• Tasha
    2019-06-23 01:55

    This playful picture book comes from the author of The Underneath and other novels for older children. This counting book does not move from one to twelve, but instead starts at three and allows a merry amount of counting along the way. Throughout the action is led by the crows who climb around on trees, sit on lines and find all sorts of treats to eat, including spicy ants. The story moves forward with counting until there are twelve crows who then discover one cat!Appelt proves that she can be a very successful writer for any age of child with her first picture book. Her rhyme reads aloud so well that it’s impossible to read it silently to yourself. It has a great rhythm and buoyancy to it, giving the book a really dynamic energy and feel. I also enjoy a book that has counting in it, but isn’t solely a counting book. This one tells a full story in a cheery way and allows you to share it either as a story book or a concept book.The illustrations truly make the book unique. Using light drawings with touches of red, the book pops. Readers may notice the one scarf-wearing crow who appears in each scene and then they can see what happens to the scarf after the cat appears. It’s a nice touch that may have some readers turning back to trace the scarf from the beginning of the book. Bouncy, rhyming, fun and jaunty, this picture book has its own unique tone and feel that readers will appreciate. Appropriate for ages 2-4.

  • Adrienne Furness
    2019-05-28 10:00

    Explores the concept of a dozen by cumulatively counting to it by threes, so it slyly hits counting, counting by threes, multiplication, and the concept of a dozen. Appelt's language is lilting fun to read aloud, and I love the combination of Dunlavey's pencil work with the birds' red striped shirts and polka-dot scarves. The crows are goofy-looking, in the best kind of way, and I love how he contrasts that with these beautifully rendered realistic images, like the telephone poles and the cat. Really great design--shifting perspectives, moving in and out of the scene, trying different page layouts. I keep looking at it and feeling more impressed.

  • Erin
    2019-06-23 07:14

    The counting and rhyming text make for a fun rhythmic read that easily lends itself to singing. It also breaks down sounds in words making it easier to sound out words for children. The lovely black and white with touches of red illustrations are expressive and funny. These are crows I want to hang out with and so will kids!

  • Carolyn Roys
    2019-06-15 09:03

    What is black and white and red (read) all over and over and over?I love the contrast of the red on the pages to make the crows and then the cat pop.The rhyme moves swiftly.I see this as a Seuss award contender....

  • Amy Miller
    2019-06-01 02:10

    Brilliant red, white and black illustrations coupled with perfect counting rhymes. Perfect for storytimes!

  • Beth
    2019-06-04 08:13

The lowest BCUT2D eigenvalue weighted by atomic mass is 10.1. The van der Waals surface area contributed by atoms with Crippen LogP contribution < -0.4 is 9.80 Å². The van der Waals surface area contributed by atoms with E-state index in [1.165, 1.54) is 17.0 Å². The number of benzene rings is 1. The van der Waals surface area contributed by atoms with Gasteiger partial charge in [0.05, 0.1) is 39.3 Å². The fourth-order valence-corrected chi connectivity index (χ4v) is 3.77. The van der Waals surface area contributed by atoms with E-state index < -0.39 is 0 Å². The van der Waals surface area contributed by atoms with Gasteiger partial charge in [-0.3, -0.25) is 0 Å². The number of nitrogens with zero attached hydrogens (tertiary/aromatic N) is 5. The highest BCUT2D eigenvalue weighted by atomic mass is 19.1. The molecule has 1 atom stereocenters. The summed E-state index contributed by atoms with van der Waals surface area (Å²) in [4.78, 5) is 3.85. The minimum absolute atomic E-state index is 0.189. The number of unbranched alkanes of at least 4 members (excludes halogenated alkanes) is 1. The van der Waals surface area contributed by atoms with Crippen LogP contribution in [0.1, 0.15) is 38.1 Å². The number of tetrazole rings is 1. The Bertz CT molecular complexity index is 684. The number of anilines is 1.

Nothing about this book is anything I will remember a few hours from now

  • Sarah
    2019-06-10 09:46

    W+I+Has some rhyme

  • Ryan
    2019-06-13 01:50

    Simple, sweet, great rhymes and great illustrations.

  • Ryan Reitz
    2019-06-16 10:01

    Applet, K. (2015). Counting Crows. New York: Atheneum Books For Young Readers.Category: Math informationalA dozen crows explore the world around them in this mathematical reading book. They count items that they find on their journey like potato chips, snails and crickets. Applet does an excellent job of implementing mathematics with reading with simple illustrations and funny facial expressions from the crows on every page. I would recommend this book to a lower elementary student, especially if they need assistance in math. This book can help make math fun and interesting for students by counting chips, peppers, sticks and even the crows themselves through out the book.

  • Carly Bonner
    2019-06-01 02:10

    Counting Crows, by Kathi Appelt is an incredibly entertaining counting book. Appelt uses a variety of rhymes and crows to draw children in and encourages the reader to count along with the crows. I loved how fun the illustrations are and how we follow the crows in whatever they do, like hanging from trees, or singing at the bottom of the page, or counting ants and nuts. This is a great book to reinforce children to count along. With each page and each crow being so different, there is no way for a child to be bored and give up halfway through the book. I am thoroughly impressed by Appelt’s use of creativity to make another counting book not just another counting book.

  • Catherine
    2019-06-25 01:46

    "Counting Crows" by Kathi Appelt was easily one of the best counting picture books I have ever read. The simplistic imagery of the crows and their food/surroundings was incredibly enjoyable and memorable. Children can learn how to count while reinforcing their skills when counting other things within the crow's surroundings. I loved how this book also used the color red against all black and white pictures to draw the reader's attention to the crows being counted. I will definitely use this book in the future to teach and reinforce counting for students. A great success!

  • Janet
    2019-06-06 01:52

    Love the illustrations of this title and this isn't a straight forward book to assist with counting as the opening pages count by 1, 2, 3. None the less children will learn some counting from this title.

  • Anna Nesterovich
    2019-06-01 02:11

    Ooooh, the illustrations are soooo good! And tell more than the words :)